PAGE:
Z. Waseem, “Are you a racist or am i seeing things? annotator influence on hate speech detection on twitter,” in Proceedings of the first workshop on NLP and computational social science, 2016, pp. 138–142.

J.-M. Xu, K.-S. Jun, X. Zhu, and A. Bellmore, “Learning from bullying traces in social media,” in Proceedings of the 2012 conference of the North American chapter of the association for computational linguistics: Human language technologies, 2012, pp. 656–666. 

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342 Views

The ability of detecting human postures is particularly important in several fields like ambient intelligence, surveillance, elderly care, and human-machine interaction. Most of the earlier works in this area are based on computer vision. However, mostly these works are limited in providing real time solution for the detection activities. Therefore, we are currently working toward the Internet of Things (IoT) based solution for the human posture recognition.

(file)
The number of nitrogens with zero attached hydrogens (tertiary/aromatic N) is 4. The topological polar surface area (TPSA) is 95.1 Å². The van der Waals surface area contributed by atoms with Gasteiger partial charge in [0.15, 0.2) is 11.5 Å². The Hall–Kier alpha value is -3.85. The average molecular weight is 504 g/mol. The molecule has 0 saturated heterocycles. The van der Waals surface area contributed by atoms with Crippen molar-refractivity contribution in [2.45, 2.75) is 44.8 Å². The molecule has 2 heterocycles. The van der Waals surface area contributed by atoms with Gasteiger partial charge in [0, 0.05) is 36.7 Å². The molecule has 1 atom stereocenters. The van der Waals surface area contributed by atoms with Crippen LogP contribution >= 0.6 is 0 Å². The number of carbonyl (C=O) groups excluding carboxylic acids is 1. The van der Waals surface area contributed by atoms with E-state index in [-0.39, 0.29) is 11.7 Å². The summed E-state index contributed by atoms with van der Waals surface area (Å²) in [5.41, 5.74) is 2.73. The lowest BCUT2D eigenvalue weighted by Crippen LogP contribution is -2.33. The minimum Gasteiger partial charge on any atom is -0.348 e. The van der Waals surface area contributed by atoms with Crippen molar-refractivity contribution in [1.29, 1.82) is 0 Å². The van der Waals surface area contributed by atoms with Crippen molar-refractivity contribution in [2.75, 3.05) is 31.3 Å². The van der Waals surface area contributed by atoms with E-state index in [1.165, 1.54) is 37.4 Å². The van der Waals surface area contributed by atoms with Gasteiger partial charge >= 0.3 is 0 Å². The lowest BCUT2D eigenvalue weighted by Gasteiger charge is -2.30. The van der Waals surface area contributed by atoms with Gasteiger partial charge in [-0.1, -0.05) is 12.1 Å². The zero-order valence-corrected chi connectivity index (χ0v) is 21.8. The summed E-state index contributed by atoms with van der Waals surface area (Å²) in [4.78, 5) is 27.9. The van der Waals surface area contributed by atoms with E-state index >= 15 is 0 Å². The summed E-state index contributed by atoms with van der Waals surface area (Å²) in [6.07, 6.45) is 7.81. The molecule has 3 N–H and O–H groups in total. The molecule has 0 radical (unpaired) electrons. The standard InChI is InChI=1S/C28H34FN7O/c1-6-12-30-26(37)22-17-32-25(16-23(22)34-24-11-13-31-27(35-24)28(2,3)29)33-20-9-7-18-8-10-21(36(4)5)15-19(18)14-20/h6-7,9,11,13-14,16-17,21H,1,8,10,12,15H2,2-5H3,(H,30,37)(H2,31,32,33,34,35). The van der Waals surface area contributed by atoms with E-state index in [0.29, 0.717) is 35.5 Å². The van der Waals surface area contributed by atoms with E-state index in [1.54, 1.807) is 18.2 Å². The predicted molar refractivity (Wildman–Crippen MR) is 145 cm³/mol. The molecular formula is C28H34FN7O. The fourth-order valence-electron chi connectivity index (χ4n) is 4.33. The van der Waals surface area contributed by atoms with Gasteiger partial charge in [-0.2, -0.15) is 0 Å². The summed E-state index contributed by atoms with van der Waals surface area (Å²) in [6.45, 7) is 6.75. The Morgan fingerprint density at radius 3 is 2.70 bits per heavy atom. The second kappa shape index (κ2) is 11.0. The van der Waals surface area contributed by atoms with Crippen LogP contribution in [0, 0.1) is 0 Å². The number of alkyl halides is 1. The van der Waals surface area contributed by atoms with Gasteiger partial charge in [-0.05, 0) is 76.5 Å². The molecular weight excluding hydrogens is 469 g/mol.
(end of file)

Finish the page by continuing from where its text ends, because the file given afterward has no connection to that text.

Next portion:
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2295 Views

This dataset consists of orthorectified aerial photographs, LiDAR derived digital elevation models and segmentation maps with 10 classes, acquired through the open data program of the German state North Rhine-Westphalia (https://www.opengeodata.nrw.de/produkte/) and refined with OpenStreeMap. Please check the license information (http://www.govdata.de/dl-de/by-2-0).

Instructions: 

Dataset description

The data was mostly acquired over urban areas in North-Rhine Westphalia, Germany. Since the acquisition dates for the aerial photographs and LiDAR do not match exactly, there can be discrepancies in what they show and in which season, e.g., trees change their leaves or lose them in autumn. In our experience, these differences are not drastic but should be kept in mind.